chemical reactions necessary to produce
goods from raw materials.
Commercial and Residential (10% of 2012
greenhouse gas emissions) - Greenhouse
gas emissions from businesses and homes
arise primarily from fossil fuels burned for
heat, the use of certain products that
contain greenhouse gases, and the
handling of waste.
Agriculture (10% of 2012 greenhouse gas
emissions) - Greenhouse gas emissions
from agriculture come from livestock such
as cows, agricultural soils, and rice
production.
Land Use and Forestry (offset of 15% of
2012 greenhouse gas emissions) - Land
areas can act as a sink (absorbing
CO2 from the atmosphere) or a source of

greenhouse gas emissions. In the United


States, since 1990, managed forests and
other lands have absorbed more CO2 from
the atmosphere than they emit.

GHG data from UNFCCC


In accordance with Articles of the Climate Change
Convention, countries that are Parties to the
Convention submit national greenhouse gas (GHG)
inventories to the Climate Change secretariat. The
inventory data are provided in the annual GHG
inventory submissions by Annex I Parties and in the
national communications under the Convention by
non-Annex I Parties.
The GHG data reported by Parties contain
estimates for direct greenhouse gases, such as:
CO2 - Carbon dioxide;CH4 Methane;N2O - Nitrous
oxide;PFCs Perfluorocarbons;HFCs
Hydrofluorocarbons;SF6 - Sulphur hexafluoride
as well as for the indirect greenhouse gases such
as SO2, NOx, CO and NMVOC.

Why is global warming a problem?


The cost and benefits of global warming will vary greatly from area to area.
For moderate climate change, the balance can be difficult to assess. But the
larger the change in climate, the more negative the consequences will
become. Global warming will probably make life harder, not easier, for most
people. This is mainly because we have already built enormous infrastructure
based on the climate we now have.
People in some temperate zones may benefit from milder winters, more
abundant rainfall, and expanding crop production zones. But people in other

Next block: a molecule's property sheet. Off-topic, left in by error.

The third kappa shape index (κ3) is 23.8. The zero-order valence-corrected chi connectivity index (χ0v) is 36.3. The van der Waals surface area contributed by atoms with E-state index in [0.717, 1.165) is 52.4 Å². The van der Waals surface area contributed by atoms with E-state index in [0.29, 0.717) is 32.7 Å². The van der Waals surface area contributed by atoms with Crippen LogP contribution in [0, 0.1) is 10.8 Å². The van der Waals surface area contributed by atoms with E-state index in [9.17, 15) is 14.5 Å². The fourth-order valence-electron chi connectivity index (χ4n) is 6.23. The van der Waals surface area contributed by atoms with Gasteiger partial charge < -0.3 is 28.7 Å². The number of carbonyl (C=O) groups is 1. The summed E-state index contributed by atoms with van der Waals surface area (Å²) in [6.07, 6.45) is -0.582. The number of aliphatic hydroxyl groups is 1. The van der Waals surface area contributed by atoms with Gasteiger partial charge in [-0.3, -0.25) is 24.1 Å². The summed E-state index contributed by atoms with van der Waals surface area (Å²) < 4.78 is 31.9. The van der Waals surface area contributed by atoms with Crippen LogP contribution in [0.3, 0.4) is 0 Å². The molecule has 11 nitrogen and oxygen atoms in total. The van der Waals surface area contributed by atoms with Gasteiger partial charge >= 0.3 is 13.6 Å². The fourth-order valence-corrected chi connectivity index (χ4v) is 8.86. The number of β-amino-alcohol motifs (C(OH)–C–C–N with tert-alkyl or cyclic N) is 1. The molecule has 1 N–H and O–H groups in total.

areas will suffer from increased heat waves, coastal erosion, rising sea level,
more erratic rainfall, and droughts.
The crops, natural vegetation, and domesticated and wild animals (including
seafood) that sustain people in a given area may be unable to adapt to local
or regional changes in climate. The ranges of diseases and insect pests that
are limited by temperature may expand, if other environmental conditions
are also favorable.

The problems seem especially obvious in cases where current societal trends
appear to be on a collision course with predictions of global warmings
impacts:
at the same time that sea levels are rising, human population
continues to grow most rapidly in flood-vulnerable, low-lying coastal
zones;
places where famine and food insecurity are greatest in todays world
are not places where milder winters will boost crop or vegetation
productivity, but instead, are places where rainfall will probably become
less reliable, and crop productivity is expected to fall;
the countries most vulnerable to global warmings most serious side
effects are among the poorest and least able to pay for the medical and
social services and technological solutions that will be needed to adapt to
climate change.
In its summary report on the impacts of climate change, the
Intergovernmental Panel on Climate Change stated, Taken as a whole, the
range of published evidence indicates that the net damage costs of climate
change are likely to be significant and to increase over time.

http://earthobservatory.nasa.gov/

Effects of Global Warming


Signs Are Everywhere
The planet is warming, from North Pole to South Pole, and everywhere in
between. Globally, the mercury is already up more than 1 degree